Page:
Meeting on Financial Risks
BBVA Auditorium, Paseo de la Castellana, 81, Madrid
of the Conference
Carrillo Menéndez, Director, RiskLab-Madrid.
Ángel Mencía, Director de Metodologías de Riesgo Corporativo, BBVA.
|| Risk Management Lessons from the
Jorion, Professor, The Paul Merage School of Business, University of
California, and Managing Director, Pacific Alternative Asset Management
Risk management, even if
flawlessly executed, does not guarantee that big losses will not occur.
Big losses can occur because of business decisions and bad luck. Even
so, the events of 2007 and 2008 have highlighted serious deficiencies
in risk models. For some firms, risk models failed because of known
unknowns. These include model risk, liquidity risk, and counterparty
risk. In 2008, risk models largely failed due to unknown unknowns,
which include regulatory and structural changes in capital markets.
Risk management systems need to be improved and place a greater
emphasis on stress tests and scenario analysis. In practice, this can
only be based on position-based risk measures that are the basis for
modern risk measurement architecture. Overall, this crisis has
reinforced the importance of risk management.
|| Practical Modelling of the Incremental Risk Charge (IRC) in the Trading Book
Dan Rosen, CEO, R2 Financial Technologies, and Visiting fellow, Fields Institute.
Revisions to the Basel II market risk framework, finalized in July 2009, require that banks
develop a methodology for calculating a new incremental risk charge (IRC). The IRC is defined
to capture credit default and migration risks that are incremental to the risks captured by the
market VaR calculation of the bank's trading book positions on unsecuritised credit products.
IRC is based on the assumption of a constant level of risk over the one-year capital horizon.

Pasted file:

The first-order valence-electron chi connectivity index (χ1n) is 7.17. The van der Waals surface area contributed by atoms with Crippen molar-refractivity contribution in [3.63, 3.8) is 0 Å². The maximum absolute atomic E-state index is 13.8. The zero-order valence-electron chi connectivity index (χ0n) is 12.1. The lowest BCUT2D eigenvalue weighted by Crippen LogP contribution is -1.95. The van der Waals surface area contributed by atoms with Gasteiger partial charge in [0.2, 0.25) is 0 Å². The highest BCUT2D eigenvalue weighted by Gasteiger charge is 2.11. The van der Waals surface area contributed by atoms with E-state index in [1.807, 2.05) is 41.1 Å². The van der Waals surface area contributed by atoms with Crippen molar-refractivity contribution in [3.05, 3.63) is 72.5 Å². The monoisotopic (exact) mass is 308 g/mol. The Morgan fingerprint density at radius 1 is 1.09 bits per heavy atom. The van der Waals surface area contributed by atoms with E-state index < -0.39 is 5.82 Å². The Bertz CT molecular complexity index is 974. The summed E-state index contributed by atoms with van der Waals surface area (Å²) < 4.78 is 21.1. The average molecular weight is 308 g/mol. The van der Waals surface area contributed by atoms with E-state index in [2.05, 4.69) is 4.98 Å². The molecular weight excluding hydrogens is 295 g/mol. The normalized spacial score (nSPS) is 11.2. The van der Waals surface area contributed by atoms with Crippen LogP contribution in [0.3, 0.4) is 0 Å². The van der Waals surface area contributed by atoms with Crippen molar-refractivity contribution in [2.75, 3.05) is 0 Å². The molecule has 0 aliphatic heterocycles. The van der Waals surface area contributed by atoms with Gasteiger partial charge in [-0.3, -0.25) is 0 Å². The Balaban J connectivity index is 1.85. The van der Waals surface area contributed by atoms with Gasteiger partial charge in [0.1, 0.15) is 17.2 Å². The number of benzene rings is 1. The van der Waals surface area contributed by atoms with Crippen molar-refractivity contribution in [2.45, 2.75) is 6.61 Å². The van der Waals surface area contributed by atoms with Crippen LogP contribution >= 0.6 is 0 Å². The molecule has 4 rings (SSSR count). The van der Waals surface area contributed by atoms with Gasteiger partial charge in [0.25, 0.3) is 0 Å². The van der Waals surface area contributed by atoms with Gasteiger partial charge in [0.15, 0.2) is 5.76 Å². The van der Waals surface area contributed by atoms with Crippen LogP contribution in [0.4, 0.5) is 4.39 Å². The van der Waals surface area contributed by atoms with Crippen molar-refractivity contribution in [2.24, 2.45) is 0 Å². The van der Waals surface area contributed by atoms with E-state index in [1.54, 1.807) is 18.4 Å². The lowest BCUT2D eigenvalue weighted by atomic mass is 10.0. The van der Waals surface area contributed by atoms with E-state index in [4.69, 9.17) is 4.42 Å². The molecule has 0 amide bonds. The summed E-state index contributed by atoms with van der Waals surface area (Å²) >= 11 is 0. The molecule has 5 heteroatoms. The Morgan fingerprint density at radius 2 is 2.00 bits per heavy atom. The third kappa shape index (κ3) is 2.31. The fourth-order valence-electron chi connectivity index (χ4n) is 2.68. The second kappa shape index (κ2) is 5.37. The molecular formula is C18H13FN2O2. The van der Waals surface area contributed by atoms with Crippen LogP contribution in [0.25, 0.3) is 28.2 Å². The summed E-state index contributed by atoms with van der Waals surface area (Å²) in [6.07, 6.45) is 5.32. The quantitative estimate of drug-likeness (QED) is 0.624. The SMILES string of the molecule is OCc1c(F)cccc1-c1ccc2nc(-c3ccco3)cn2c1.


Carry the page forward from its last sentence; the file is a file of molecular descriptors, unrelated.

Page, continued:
This assumption implies that exposures are rolled-over when they mature and positions whose
credit characteristics have improved or deteriorated over the liquidity horizon are replaced
with positions that have credit characteristics equivalent to those at the start of the liquidity
In this talk, we discuss the basic principles behind the IRC requirements. We present a robust
methodology to compute IRC and discuss various modelling choices, which arise in practical
implementations. The methodology combines the repeated application of single-step credit portfolio
models with advanced convolution methods to model the constant level of risk principle. In contrast
to a brute-force dynamic multi-step simulation, the methodology is transparent and does not require
heavy parameterization or operational assumptions. It further leverages existing credit portfolio tools,
already used by banks. We present a practical example and further discuss how the approach can be used
as a comprehensive stress testing tool, which allows us to understand the components of credit risk,
the major risk contributors, and the capital benefits from long-short positions and diversification.
Finally, we discuss the application to portfolios which include tranches and baskets (correlation trading).
|| Does history repeat? Credit stress scenarios
using sub-sampling in a multi-factor portfolio model
Bonti, Director, Department of Risk Management & Control,
Deutsche Pfandbriefbank AG.
Standard portfolio models for
risk capital estimation introduce randomness via systematic and
specific risk factors. A systematic risk factor influences the credit
worthiness of many borrowers. For example, future developments in an
industry branch. The models usually assign the same probability for an
improvement as for a deterioration of current conditions. In
mathematical language this translates into a symmetric probability
distribution having an expected value that implies no changes in the
What if one expects quite negative/positive developments in a certain
industry branch or country? This question is important for portfolio
management. The goal is to estimate changes in risk measures like
expected loss or risk capital as a consequence of (stress) scenarios
representing anticipated trends in systematic risk factors. In the
context of a multi-factor model, the proposed approach can also
incorporate forecasts for macro-economic variables in the scenario
design. Resulting changes in dependence measures (like e.g.